Once USCIS resumes premium processing, petitioners may file a Form I-907 for FY 2019 cap-subject H-1B petitions that remain pending.

Requesting Expedited Processing

While premium processing is suspended, a petitioner may submit a request to expedite an FY 2019 cap-subject H-1B petition if it meets the criteria on the Expedite Criteria webpage. It is the petitioner’s responsibility to demonstrate that they meet at least one of the expedite criteria, and USCIS encourages petitioners to submit documentary evidence to support their expedite request. USCIS reviews all expedite requests on a case-by-case basis and will grant requests at the discretion of its office leadership.

The Reason for Temporary Suspension of Premium Processing for H-1B Petitions

This temporary suspension will help USCIS reduce overall H-1B processing times. By temporarily suspending premium processing, USCIS will:

  • Process long-pending petitions, which it has currently been unable to process due to the high volume of incoming petitions and the significant surge in premium processing requests over the past few years; and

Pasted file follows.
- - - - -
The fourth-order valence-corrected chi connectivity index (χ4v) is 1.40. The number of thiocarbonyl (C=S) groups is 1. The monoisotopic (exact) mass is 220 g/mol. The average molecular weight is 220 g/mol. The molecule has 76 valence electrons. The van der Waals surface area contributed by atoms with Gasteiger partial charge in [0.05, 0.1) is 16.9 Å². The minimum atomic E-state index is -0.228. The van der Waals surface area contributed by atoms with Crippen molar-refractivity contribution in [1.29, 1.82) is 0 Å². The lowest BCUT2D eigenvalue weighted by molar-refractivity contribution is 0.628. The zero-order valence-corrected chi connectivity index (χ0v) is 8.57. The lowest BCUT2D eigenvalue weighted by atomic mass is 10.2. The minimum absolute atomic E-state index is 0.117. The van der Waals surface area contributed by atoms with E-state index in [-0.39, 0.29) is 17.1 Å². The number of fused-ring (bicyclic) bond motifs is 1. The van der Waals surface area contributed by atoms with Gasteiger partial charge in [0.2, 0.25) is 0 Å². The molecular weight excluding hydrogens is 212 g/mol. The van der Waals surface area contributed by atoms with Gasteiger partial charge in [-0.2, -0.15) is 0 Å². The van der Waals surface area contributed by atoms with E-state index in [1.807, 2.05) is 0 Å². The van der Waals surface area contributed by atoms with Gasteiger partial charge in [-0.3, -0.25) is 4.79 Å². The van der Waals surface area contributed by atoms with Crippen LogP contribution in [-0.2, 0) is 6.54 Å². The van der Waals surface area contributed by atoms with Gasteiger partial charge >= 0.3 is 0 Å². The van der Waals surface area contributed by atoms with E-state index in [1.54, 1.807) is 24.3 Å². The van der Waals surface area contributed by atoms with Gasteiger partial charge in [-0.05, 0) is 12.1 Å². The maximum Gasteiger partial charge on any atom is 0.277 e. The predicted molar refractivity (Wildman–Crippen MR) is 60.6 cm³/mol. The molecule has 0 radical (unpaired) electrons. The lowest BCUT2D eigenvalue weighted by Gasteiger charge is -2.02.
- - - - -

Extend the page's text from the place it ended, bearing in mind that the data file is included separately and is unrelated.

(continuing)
• Prioritize adjudication of H-1B extension of status cases that are nearing the 240 day mark.

Look for USCIS’ updates on the H-1B FY 2019 Cap Season webpage.

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Clarification of STEM OPT Extension Reporting Responsibilities and Training Obligations

STEM guysCertain F-1 students who receive science, technology, engineering, and mathematics (STEM) degrees may apply for a 24-month extension of their post-completion optional practical training (OPT).  On August 17, 2018, USCIS updated the Optional Practical Training Extension for STEM Students (STEM OPT) page of its website to clarify the reporting responsibilities for participation in the STEM OPT program. Students and employers must report material changes to the Designated School Official (DSO) at the earliest opportunity by submitting a modified Form I-983. Employers must report the STEM OPT student’s termination of employment or departure to the DSO within five business days.  As previously indicated on the webpage, students must report certain changes, such as changes to their employer’s name and address, to their DSO within 10 business days. Prompt reporting ensures that Department of Homeland Security (DHS) is able to exercise effective oversight of the program.